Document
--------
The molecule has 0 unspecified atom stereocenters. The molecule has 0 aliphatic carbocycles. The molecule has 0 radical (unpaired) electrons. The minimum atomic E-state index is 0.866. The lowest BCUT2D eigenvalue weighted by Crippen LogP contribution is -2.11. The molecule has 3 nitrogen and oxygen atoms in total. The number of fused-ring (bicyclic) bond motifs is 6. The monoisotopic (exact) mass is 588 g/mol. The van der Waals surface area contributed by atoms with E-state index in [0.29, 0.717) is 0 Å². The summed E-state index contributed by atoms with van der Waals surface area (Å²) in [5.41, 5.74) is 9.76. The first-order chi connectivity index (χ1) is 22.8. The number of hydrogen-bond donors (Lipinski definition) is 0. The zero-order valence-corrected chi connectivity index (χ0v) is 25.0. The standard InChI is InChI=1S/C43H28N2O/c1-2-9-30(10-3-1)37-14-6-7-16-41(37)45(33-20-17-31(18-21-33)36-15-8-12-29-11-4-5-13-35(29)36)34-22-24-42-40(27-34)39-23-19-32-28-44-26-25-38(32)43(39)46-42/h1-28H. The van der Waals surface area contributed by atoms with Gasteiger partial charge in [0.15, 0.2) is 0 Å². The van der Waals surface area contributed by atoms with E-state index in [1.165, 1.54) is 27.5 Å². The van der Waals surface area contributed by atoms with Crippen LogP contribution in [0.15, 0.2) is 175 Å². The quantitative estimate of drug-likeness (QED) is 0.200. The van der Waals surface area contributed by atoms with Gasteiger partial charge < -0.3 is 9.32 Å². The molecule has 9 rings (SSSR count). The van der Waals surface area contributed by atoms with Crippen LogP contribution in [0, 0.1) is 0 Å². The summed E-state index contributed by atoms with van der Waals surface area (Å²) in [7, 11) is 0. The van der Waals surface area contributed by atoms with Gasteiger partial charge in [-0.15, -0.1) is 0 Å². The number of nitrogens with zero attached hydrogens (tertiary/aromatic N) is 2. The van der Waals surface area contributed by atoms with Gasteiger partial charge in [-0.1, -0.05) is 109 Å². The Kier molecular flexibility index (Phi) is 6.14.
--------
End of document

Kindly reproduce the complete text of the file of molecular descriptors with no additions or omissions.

The molecule has 0 unspecified atom stereocenters. The molecule has 0 aliphatic carbocycles. The molecule has 0 radical (unpaired) electrons. The minimum atomic E-state index is 0.866. The lowest BCUT2D eigenvalue weighted by Crippen LogP contribution is -2.11. The molecule has 3 nitrogen and oxygen atoms in total. The number of fused-ring (bicyclic) bond motifs is 6. The monoisotopic (exact) mass is 588 g/mol. The van der Waals surface area contributed by atoms with E-state index in [0.29, 0.717) is 0 Å². The summed E-state index contributed by atoms with van der Waals surface area (Å²) in [5.41, 5.74) is 9.76. The first-order chi connectivity index (χ1) is 22.8. The number of hydrogen-bond donors (Lipinski definition) is 0. The zero-order valence-corrected chi connectivity index (χ0v) is 25.0. The standard InChI is InChI=1S/C43H28N2O/c1-2-9-30(10-3-1)37-14-6-7-16-41(37)45(33-20-17-31(18-21-33)36-15-8-12-29-11-4-5-13-35(29)36)34-22-24-42-40(27-34)39-23-19-32-28-44-26-25-38(32)43(39)46-42/h1-28H. The van der Waals surface area contributed by atoms with Gasteiger partial charge in [0.15, 0.2) is 0 Å². The van der Waals surface area contributed by atoms with E-state index in [1.165, 1.54) is 27.5 Å². The van der Waals surface area contributed by atoms with Crippen LogP contribution in [0.15, 0.2) is 175 Å². The quantitative estimate of drug-likeness (QED) is 0.200. The van der Waals surface area contributed by atoms with Gasteiger partial charge < -0.3 is 9.32 Å². The molecule has 9 rings (SSSR count). The van der Waals surface area contributed by atoms with Crippen LogP contribution in [0, 0.1) is 0 Å². The summed E-state index contributed by atoms with van der Waals surface area (Å²) in [7, 11) is 0. The van der Waals surface area contributed by atoms with Gasteiger partial charge in [-0.15, -0.1) is 0 Å². The number of nitrogens with zero attached hydrogens (tertiary/aromatic N) is 2. The van der Waals surface area contributed by atoms with Gasteiger partial charge in [-0.1, -0.05) is 109 Å². The Kier molecular flexibility index (Phi) is 6.14.